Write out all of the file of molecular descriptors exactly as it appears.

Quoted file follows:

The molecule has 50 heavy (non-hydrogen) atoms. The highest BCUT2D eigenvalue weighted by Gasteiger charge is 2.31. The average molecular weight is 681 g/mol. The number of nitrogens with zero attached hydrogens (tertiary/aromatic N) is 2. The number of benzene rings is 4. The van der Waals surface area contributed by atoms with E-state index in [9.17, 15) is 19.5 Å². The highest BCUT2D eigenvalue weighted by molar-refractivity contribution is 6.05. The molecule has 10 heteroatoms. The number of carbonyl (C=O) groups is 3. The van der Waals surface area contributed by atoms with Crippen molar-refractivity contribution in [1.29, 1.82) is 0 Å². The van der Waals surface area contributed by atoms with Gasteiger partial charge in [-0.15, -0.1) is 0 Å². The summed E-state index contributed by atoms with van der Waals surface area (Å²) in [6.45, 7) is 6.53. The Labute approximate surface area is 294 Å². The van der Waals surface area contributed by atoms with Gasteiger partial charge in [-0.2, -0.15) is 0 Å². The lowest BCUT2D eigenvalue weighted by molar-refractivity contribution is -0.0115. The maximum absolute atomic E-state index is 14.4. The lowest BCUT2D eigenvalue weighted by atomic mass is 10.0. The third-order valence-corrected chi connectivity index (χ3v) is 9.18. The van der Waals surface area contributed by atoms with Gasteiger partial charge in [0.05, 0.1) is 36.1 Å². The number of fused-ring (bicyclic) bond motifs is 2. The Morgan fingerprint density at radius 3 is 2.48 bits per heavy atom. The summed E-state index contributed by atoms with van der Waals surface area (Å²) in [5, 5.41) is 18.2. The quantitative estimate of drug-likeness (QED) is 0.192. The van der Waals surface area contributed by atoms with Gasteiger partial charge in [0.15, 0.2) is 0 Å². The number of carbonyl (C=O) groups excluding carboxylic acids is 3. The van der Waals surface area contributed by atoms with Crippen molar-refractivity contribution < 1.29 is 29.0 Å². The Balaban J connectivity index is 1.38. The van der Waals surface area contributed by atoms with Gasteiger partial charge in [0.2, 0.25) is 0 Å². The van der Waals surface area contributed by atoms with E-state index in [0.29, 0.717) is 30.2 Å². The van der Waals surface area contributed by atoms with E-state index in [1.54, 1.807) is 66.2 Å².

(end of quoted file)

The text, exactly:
The molecule has 50 heavy (non-hydrogen) atoms. The highest BCUT2D eigenvalue weighted by Gasteiger charge is 2.31. The average molecular weight is 681 g/mol. The number of nitrogens with zero attached hydrogens (tertiary/aromatic N) is 2. The number of benzene rings is 4. The van der Waals surface area contributed by atoms with E-state index in [9.17, 15) is 19.5 Å². The highest BCUT2D eigenvalue weighted by molar-refractivity contribution is 6.05. The molecule has 10 heteroatoms. The number of carbonyl (C=O) groups is 3. The van der Waals surface area contributed by atoms with Crippen molar-refractivity contribution in [1.29, 1.82) is 0 Å². The van der Waals surface area contributed by atoms with Gasteiger partial charge in [-0.15, -0.1) is 0 Å². The summed E-state index contributed by atoms with van der Waals surface area (Å²) in [6.45, 7) is 6.53. The Labute approximate surface area is 294 Å². The van der Waals surface area contributed by atoms with Gasteiger partial charge in [-0.2, -0.15) is 0 Å². The lowest BCUT2D eigenvalue weighted by molar-refractivity contribution is -0.0115. The maximum absolute atomic E-state index is 14.4. The lowest BCUT2D eigenvalue weighted by atomic mass is 10.0. The third-order valence-corrected chi connectivity index (χ3v) is 9.18. The van der Waals surface area contributed by atoms with Gasteiger partial charge in [0.05, 0.1) is 36.1 Å². The number of fused-ring (bicyclic) bond motifs is 2. The Morgan fingerprint density at radius 3 is 2.48 bits per heavy atom. The summed E-state index contributed by atoms with van der Waals surface area (Å²) in [5, 5.41) is 18.2. The quantitative estimate of drug-likeness (QED) is 0.192. The van der Waals surface area contributed by atoms with Gasteiger partial charge in [0.15, 0.2) is 0 Å². The number of carbonyl (C=O) groups excluding carboxylic acids is 3. The van der Waals surface area contributed by atoms with Crippen molar-refractivity contribution < 1.29 is 29.0 Å². The Balaban J connectivity index is 1.38. The van der Waals surface area contributed by atoms with Gasteiger partial charge in [0.2, 0.25) is 0 Å². The van der Waals surface area contributed by atoms with E-state index in [0.29, 0.717) is 30.2 Å². The van der Waals surface area contributed by atoms with E-state index in [1.54, 1.807) is 66.2 Å².